During the 2010-2011 school year, the Doucettes continued to be dissatisfied with the implementation of B.D.'s IEP. B.D. began having “staring spells with eye rolling,” symptomatic of potential seizure activity. And, although B.D.'s amended IEP included a safety and seizure plan, one of B.D.'s teachers indicated to B.D.'s mother that she was unaware of the plan.
In the fall of 2011, B.D. began working with a certified service dog that assisted him with his anxiety and balance, and alerted his caretakers to an impending seizure.6 In November of that year, the Doucettes requested that the school district permit the dog to accompany B.D. at school as a disability accommodation. The school district refused. When B.D.'s staring spells and anxiety increased, however, the school district offered him at-school access to the service animal if the Doucettes agreed to a school policy regarding the dog's handling. The Doucettes refused to sign this agreement, which they claim violated the Americans with Disabilities Act (“ADA”). They demanded that the district comply with the ADA. The school district then denied B.D. access to the dog but ordered a behavioral assessment, to take place the next fall (i.e., fall of 2012), to determine whether B.D.'s IEP should be amended to include the service dog.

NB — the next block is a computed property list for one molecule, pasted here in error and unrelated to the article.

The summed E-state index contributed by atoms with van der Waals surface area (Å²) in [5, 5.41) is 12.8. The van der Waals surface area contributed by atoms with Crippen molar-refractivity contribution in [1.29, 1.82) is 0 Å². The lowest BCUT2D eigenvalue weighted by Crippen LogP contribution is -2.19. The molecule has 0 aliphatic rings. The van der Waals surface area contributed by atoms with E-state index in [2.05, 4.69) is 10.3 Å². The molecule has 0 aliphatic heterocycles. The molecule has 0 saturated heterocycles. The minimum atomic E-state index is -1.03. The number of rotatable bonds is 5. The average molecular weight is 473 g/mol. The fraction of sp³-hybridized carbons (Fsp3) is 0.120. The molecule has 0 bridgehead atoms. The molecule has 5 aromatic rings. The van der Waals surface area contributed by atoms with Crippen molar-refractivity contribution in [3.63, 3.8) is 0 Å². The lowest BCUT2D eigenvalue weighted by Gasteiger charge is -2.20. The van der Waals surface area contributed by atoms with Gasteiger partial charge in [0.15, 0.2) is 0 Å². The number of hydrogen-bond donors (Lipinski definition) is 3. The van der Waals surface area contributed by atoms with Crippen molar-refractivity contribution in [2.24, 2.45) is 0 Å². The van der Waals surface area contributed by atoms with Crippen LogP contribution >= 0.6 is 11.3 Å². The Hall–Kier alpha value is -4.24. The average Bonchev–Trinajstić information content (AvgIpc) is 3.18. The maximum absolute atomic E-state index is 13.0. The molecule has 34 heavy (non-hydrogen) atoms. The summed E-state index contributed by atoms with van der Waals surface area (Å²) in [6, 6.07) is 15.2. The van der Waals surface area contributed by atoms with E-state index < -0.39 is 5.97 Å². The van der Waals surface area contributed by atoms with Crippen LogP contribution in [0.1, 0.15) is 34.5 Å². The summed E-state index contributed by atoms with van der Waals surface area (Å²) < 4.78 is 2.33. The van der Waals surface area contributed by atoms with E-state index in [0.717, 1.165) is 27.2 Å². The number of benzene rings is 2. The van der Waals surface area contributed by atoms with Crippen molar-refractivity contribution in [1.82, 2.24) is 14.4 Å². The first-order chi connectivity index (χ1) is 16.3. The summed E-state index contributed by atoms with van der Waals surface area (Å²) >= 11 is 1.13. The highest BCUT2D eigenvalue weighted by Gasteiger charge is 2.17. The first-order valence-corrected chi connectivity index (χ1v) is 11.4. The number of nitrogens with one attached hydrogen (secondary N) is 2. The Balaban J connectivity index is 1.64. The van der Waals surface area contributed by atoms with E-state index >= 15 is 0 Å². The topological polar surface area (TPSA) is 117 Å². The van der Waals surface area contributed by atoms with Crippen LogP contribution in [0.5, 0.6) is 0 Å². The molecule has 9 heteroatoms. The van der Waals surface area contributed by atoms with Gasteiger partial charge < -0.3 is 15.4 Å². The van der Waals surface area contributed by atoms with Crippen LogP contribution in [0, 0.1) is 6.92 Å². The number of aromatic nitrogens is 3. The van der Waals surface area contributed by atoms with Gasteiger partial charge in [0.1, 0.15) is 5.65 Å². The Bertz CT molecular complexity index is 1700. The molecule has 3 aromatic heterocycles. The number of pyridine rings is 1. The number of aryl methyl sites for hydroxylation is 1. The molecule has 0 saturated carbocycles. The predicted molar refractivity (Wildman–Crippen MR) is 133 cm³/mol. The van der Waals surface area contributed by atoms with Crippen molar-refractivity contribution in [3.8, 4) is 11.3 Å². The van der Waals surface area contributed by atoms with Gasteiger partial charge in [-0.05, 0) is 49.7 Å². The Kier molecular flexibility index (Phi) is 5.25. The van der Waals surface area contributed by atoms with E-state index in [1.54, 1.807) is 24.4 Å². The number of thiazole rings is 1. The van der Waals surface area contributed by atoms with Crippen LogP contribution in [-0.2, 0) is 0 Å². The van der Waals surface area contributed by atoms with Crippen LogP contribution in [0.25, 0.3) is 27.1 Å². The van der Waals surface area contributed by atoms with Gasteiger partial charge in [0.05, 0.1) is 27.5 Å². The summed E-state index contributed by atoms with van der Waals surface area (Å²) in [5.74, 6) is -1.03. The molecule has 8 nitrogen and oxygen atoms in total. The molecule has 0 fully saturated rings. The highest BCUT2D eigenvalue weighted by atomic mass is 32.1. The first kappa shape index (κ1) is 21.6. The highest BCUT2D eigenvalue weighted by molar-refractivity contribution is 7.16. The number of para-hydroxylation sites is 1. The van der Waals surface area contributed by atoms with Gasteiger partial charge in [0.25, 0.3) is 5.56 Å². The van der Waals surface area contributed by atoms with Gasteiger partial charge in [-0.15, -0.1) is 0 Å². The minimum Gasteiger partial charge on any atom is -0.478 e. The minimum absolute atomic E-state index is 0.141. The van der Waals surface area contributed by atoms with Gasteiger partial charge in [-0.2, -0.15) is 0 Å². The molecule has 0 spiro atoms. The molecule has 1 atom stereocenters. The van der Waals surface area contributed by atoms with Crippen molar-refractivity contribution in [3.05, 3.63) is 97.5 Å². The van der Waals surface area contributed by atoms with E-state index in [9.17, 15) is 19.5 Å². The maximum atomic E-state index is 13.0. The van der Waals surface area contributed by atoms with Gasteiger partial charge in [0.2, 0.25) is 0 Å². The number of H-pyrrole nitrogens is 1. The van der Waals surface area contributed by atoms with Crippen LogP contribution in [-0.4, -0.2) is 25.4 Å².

That summer, as part of the school district's ESY program, B.D. was placed in an unfamiliar building, with unfamiliar equipment, teachers, and sounds, including “gushing sounds from exposed pipes,” and “the barking of the Guidance Counselor's pet dog.” At this time, he experienced his first tonic-clonic seizure,7 lasting over twenty minutes and requiring hospitalization. After the seizure, the Doucettes demanded an immediate amendment to B.D.'s IEP to grant him access to his service dog at school. Their request for an IEP amendment to include the service animal was denied, but the school district granted B.D. permission to use the dog at school if his mother would act as its handler.